Life is full of heartaches and heartbreaks, and not just the relationship kind either. The “I just failed my chemistry test”, “I can’t pay my bills this month”, or “I can’t be pregnant right now” kind also really hurt. We’ve all been there at one time or another, facing some really tough situations. Whether it’s due to your own mistakes that caused the pain or pain inflicted by someone else, pain is pain. We all need a little inspiration to keep pushing through when life as we know it at the moment just plain hurts.
I’ve learned that when everything around me seems to be crumbling, it’s crucial to have positive and encouraging influences in my life. Sometimes that can be accomplished through friends and family, but they can’t be there when I’m alone with my thoughts. Because of that I’ve learned to change my thoughts.
Of course that’s easier said than done. It begins with little changes. Writing encouraging phrases on Post-It Notes and putting them where I’ll see them throughout the day has worked for me. I’ve also used dry erase markers on my bathroom mirror to jot down some empowering messages for me to see when I start my day.
Technology has made it possible to easily find material for inspirational messages that speak straight to you and your situation with a quick search on google images or Pinterest. Don’t overlook the opportunity to also save images as your wallpaper or lock-screen background! I’ve included a few that have worked for me. Blessings to you on your journey to better thinking!
It’s interesting how easy it is to forget what holidays are all about. Christmas is meant to be about giving but too often we focus on “what can I get out of it?” We prepare our wish lists before Thanksgiving even arrives, before we have decided what we should give to our family members. And Thanksgiving itself is meant to be about counting our blessings, and yet we often focus too much on the food we will eat, and the football game we will watch. Or maybe we get excited to see the people we will be spending it with and the things we will do to celebrate. Don’t get me wrong, those are important parts of the holidays. Thanksgiving wouldn’t be a very special time if it wasn’t commemorated by family get togethers and festive traditions. However, each holiday has a theme which is worth pausing to think about, a lesson which is worth trying to learn in a new way each time the special day comes around.
Giving thanks is a beautiful theme. Gratitude makes each good thing more meaningful. Without gratitude, without pausing to appreciate all the beautiful things in our lives, they can too easily slip right by us unnoticed. If we don’t stop and notice the beauty, we might get too busy, too pre-occupied to see it. On the other hand, if we foster an attitude of gratitude, if we make time to give thanks, we will see more goodness and beauty all around us, and we will also appreciate it more than we did before. It’s the difference between being handed a sandwich and chowing down immediately, and looking in the eye of the person who handed you the sandwich and saying “thank you” and thinking to yourself, “I’m really lucky to be able to eat this. Some people have nothing to eat right now.” When we practice an attitude of gratitude, each tiny part of our daily lives becomes something to celebrate, something to rejoice in. This Christmas, we all have good and bad things happening in our lives. Some hard parts, some parts that are going well. But let’s really make an effort to give thanks, both in words and silently in our hearts.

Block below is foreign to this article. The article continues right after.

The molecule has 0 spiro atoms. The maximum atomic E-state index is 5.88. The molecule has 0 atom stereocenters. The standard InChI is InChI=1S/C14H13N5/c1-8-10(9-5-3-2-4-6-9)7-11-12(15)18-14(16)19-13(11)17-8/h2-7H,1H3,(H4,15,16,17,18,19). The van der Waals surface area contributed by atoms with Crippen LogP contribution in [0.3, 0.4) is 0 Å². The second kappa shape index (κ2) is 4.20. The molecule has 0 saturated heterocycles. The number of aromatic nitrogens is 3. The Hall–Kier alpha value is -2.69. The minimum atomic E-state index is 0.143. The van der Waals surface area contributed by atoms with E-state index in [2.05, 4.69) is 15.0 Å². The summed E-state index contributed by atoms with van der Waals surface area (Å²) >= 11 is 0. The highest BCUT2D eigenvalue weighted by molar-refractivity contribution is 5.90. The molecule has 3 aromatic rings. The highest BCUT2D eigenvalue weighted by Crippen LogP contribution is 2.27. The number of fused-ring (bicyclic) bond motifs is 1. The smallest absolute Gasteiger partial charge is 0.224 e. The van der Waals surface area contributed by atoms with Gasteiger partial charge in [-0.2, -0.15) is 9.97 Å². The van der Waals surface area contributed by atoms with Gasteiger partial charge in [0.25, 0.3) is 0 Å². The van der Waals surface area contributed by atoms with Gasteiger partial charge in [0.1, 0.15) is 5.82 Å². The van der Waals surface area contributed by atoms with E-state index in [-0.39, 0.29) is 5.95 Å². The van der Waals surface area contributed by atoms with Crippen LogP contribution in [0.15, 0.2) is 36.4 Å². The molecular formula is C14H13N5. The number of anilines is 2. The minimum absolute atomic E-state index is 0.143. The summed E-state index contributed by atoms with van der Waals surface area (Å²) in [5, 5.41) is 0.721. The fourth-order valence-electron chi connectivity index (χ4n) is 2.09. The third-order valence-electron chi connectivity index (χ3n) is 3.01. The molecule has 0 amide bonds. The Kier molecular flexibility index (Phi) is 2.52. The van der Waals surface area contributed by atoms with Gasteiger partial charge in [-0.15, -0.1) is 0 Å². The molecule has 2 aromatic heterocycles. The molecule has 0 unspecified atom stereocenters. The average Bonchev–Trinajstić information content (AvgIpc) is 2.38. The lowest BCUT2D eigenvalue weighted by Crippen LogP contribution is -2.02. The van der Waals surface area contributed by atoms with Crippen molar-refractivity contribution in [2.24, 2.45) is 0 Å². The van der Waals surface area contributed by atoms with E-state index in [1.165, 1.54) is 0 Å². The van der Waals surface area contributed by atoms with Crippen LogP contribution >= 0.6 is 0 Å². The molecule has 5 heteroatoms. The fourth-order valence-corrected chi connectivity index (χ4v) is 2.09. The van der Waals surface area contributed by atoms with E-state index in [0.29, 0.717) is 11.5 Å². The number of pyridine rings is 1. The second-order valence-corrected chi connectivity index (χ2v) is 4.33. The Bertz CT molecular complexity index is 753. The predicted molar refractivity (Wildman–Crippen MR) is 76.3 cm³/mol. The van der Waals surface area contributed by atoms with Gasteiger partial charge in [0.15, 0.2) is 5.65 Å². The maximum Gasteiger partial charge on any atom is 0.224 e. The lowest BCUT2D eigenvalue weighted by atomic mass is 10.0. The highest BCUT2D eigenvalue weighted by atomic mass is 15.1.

Active listening is a skill that many people could use a little help with. It’s easy to talk to people without giving them our full attention. Practicing active listening skills can be just the thing to increase successful communication in your relationships.
Here are some ways to practice your active listening skills:
Stop what you’re doing. You cannot actively listen if there are other distractions stealing your attention. Give the person in your conversation 100% of your attention. It also communicates respect to the person you’re talking with.
Make eye contact. It shows the other person that you’re interested AND paying attention to what they’re saying. It also shows compassion to the person you’re talking with by sharing their gaze.
Just listen. This can truly be the hardest of all. Don’t interrupt. Don’t try to fix their problems. Don’t share your opinions. Simply listen and Hang. On. To. Their. Every. Word.
Wait for a natural pause to ask the right questions. The right questions are clarifying questions. This is the perfect time to ask questions to make sure you understand what the other person is saying.
Show empathy when necessary. When you’ve done all of the above, you should have a pretty good idea what emotion they’re feeling. For example: If your friend is feeling down and just needs a shoulder to cry on, now’s not the time to throw a pep rally of a celebration for your friend. Just be in the moment with them. (Tip: This is especially true for people who have just received difficult health news about themselves or loved ones.)
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